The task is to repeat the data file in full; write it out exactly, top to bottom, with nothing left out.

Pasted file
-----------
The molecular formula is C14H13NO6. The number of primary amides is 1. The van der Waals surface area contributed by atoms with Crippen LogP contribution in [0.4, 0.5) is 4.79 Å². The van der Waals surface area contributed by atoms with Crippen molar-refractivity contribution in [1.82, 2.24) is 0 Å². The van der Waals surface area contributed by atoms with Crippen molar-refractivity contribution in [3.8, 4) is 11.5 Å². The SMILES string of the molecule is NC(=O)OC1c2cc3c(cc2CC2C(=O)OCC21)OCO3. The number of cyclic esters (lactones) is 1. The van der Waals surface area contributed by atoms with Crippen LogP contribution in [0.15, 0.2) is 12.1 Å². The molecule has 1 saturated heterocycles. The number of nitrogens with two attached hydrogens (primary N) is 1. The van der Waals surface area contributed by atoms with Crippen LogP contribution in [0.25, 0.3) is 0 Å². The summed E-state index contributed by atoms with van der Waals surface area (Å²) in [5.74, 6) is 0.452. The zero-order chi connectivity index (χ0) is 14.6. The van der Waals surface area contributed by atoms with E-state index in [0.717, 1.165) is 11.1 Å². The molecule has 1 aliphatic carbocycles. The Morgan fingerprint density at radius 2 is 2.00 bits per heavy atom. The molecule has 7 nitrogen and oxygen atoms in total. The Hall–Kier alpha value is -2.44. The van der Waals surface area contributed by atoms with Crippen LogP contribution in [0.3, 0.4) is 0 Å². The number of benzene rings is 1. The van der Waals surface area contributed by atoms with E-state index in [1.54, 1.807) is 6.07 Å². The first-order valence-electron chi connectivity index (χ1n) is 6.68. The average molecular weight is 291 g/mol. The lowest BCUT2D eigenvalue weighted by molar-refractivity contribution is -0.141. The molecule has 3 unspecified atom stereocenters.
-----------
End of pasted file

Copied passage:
The molecular formula is C14H13NO6. The number of primary amides is 1. The van der Waals surface area contributed by atoms with Crippen LogP contribution in [0.4, 0.5) is 4.79 Å². The van der Waals surface area contributed by atoms with Crippen molar-refractivity contribution in [1.82, 2.24) is 0 Å². The van der Waals surface area contributed by atoms with Crippen molar-refractivity contribution in [3.8, 4) is 11.5 Å². The SMILES string of the molecule is NC(=O)OC1c2cc3c(cc2CC2C(=O)OCC21)OCO3. The number of cyclic esters (lactones) is 1. The van der Waals surface area contributed by atoms with Crippen LogP contribution in [0.15, 0.2) is 12.1 Å². The molecule has 1 saturated heterocycles. The number of nitrogens with two attached hydrogens (primary N) is 1. The van der Waals surface area contributed by atoms with Crippen LogP contribution in [0.25, 0.3) is 0 Å². The summed E-state index contributed by atoms with van der Waals surface area (Å²) in [5.74, 6) is 0.452. The zero-order chi connectivity index (χ0) is 14.6. The van der Waals surface area contributed by atoms with E-state index in [0.717, 1.165) is 11.1 Å². The molecule has 1 aliphatic carbocycles. The Morgan fingerprint density at radius 2 is 2.00 bits per heavy atom. The molecule has 7 nitrogen and oxygen atoms in total. The Hall–Kier alpha value is -2.44. The van der Waals surface area contributed by atoms with Crippen LogP contribution in [0.3, 0.4) is 0 Å². The number of benzene rings is 1. The van der Waals surface area contributed by atoms with E-state index in [1.54, 1.807) is 6.07 Å². The first-order valence-electron chi connectivity index (χ1n) is 6.68. The average molecular weight is 291 g/mol. The lowest BCUT2D eigenvalue weighted by molar-refractivity contribution is -0.141. The molecule has 3 unspecified atom stereocenters.